Romans 13:12 The night is far spent, the day is at hand: let us therefore cast off the works of darkness, and let us put on the armour of light.

13 Let us walk honestly, as in the day; not in rioting and drunkenness, not in chambering and wantonness, not in strife and envying.

14 But put ye on the Lord Jesus Christ, and make not provision for the flesh, to fulfill the lusts thereof.

I Thessalonians 5:5 Ye are all the children of light, and the children of the day: we are not of the night, nor of darkness.

6 Therefore let us not sleep, as do others; but let us watch and be sober.

7 For they that sleep sleep in the night; and they that be drunken are drunken in the night.

8 But let us, who are of the day, be sober, putting on the breastplate of faith and love; and for an helmet, the hope of salvation.

II Timothy 2:1 Thou therefore, my son, be strong in the grace that is in Christ Jesus.

3 Thou therefore endure hardness, as a good soldier of Jesus Christ.

4 No man that warreth entangleth himself with the affairs of this life; that he may please him who hath chosen him to be a soldier.

I Peter 2:11 Dearly beloved, I beseech you as strangers and pilgrims, abstain from fleshly lusts, which war against the soul.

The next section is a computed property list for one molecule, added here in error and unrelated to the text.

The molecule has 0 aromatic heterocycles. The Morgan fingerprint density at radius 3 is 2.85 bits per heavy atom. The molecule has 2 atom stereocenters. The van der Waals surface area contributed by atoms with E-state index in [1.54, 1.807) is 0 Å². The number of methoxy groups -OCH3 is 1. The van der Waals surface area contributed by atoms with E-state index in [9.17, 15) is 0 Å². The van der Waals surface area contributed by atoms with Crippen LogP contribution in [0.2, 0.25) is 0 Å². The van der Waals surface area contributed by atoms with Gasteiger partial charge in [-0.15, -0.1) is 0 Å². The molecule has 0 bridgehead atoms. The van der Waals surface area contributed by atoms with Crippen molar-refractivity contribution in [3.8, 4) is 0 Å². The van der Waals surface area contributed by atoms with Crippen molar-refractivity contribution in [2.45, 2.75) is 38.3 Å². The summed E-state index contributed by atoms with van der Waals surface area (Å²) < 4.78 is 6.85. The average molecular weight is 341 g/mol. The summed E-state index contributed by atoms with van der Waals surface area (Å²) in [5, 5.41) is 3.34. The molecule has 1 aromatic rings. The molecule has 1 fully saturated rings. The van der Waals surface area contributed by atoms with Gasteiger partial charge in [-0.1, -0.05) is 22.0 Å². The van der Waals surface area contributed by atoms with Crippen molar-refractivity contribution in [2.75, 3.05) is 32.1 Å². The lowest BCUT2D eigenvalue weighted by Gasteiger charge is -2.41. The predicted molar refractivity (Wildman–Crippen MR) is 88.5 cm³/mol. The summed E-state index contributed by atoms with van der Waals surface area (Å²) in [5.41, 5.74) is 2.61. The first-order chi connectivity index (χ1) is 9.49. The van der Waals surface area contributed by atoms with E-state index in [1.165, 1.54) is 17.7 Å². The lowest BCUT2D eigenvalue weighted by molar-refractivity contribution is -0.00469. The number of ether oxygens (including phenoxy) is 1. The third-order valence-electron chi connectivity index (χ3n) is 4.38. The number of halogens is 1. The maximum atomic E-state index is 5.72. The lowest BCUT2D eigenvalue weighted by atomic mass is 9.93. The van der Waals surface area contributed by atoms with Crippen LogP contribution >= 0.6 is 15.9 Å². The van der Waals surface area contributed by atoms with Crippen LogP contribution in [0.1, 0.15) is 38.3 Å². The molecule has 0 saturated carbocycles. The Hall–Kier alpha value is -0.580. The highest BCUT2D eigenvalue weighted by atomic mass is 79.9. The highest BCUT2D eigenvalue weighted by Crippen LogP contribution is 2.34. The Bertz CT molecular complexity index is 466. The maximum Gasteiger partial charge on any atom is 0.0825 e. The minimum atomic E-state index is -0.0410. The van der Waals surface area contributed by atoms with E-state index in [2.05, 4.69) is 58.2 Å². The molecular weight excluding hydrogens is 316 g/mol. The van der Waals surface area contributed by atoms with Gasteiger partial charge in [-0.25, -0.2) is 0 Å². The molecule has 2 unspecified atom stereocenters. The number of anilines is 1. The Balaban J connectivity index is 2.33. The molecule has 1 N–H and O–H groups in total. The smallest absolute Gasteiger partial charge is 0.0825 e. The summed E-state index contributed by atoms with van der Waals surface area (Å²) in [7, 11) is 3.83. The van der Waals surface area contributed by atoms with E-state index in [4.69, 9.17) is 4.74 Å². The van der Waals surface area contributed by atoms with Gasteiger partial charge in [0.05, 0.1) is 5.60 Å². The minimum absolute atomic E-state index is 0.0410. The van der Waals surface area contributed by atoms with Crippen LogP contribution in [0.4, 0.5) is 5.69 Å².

MEMORY VERSE: And every man that striveth for the mastery is temperate in all things. Now they do it to obtain a corruptible crown; but we an incorruptible. I therefore so run, not as uncertainly; so fight I, not as one that beateth the air: But I keep under my body, and bring it into subjection: lest that by any means, when I have preached to others, I myself should be a castaway. —I Corinthians 9:25-27

CENTRAL THOUGHT: In addition to the opposition of evil powers of the devil, our warfare also involves a hand-to-hand, daily conflict with our flesh and its desires, through which our adversary seeks to entangle and distract us from our high calling as a soldier of light.


Romans 13:12 “Night”: the period of time before Christ’s second coming. “Day”: the second coming of Christ.

Romans 13:13 “Honestly”: becomingly, decorously, decently, as when others are watching. “Rioting”: drunken feast which hosted unbridled immorality; wild, furious, ecstatic party or festival; unclean or dissolute songs. “Chambering”: promiscuity. “Wantonness”: conduct shocking to public decency; wanton violence; brutality; lewdness. Unclean and sodomitical practices. “Strife”: contention. “Envying”: jealous anger.